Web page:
When the lovely distraction of summer’s green or autumn’s fire-colored leaves is gone, a walk through the woods brings overlooked sights to our attention. This year, high up in many trees, you may spot long gashes where the gold-colored inner bark and cambium layers have been exposed, contrasting richly with the duller gray-browns of the weathered outer bark. Most of these are the scars of our unwelcome October blizzard, when healthy branches were violently ripped from trees, stripping the still-supple bark in long patches. The color contrast is so noticeable that these wounds are often called “shiners.”
But that is not the only wound trees endure. The ruddy-colored scratches on the trunk of the Angle Fly tree in this photo were caused by a white tailed deer. This “deer rub” is a sign that a buck (a male deer) has scraped its antlers roughly against the tree.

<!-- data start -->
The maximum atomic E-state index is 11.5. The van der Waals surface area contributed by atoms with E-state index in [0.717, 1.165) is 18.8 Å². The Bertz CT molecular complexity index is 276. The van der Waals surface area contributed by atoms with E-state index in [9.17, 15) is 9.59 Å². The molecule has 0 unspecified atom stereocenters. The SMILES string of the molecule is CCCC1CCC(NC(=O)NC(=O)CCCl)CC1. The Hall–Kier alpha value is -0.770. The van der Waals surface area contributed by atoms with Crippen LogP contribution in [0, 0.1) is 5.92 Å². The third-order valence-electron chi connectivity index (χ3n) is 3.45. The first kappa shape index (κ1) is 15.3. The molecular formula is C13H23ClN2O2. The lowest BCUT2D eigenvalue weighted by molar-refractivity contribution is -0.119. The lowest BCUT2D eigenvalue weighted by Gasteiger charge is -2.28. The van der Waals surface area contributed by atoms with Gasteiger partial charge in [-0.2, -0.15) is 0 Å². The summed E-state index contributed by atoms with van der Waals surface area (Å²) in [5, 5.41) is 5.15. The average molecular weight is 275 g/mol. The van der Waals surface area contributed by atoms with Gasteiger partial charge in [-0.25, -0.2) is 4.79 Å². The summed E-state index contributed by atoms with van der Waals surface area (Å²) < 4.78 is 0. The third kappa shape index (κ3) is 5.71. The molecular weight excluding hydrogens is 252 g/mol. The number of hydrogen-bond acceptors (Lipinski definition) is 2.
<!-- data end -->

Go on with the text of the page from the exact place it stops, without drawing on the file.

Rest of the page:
To understand why, it helps to know a bit about deer antlers. Antlers are bone and are regrown anew every year (unlike horns which are made of keratin like our fingernails, and add on a bit each year). In the spring, a buck’s newly growing antlers are covered with velvet – a soft fuzzy covering rich with nourishing blood vessels. Once the antlers mature in late summer or fall, mating season has begun and bucks rub the velvet off on the trees while also leaving a scent that challenges other males and attracts does.
Unfortunately, this type of damage can seriously weaken a tree. Since the living part of the trunk, the cambium, is a thin-walled layer just beneath the bark, if it is sliced through all around the trunk the tree will have no way to bring water up to the leaves nor nutrients down to the roots and it will die. Oh, deer!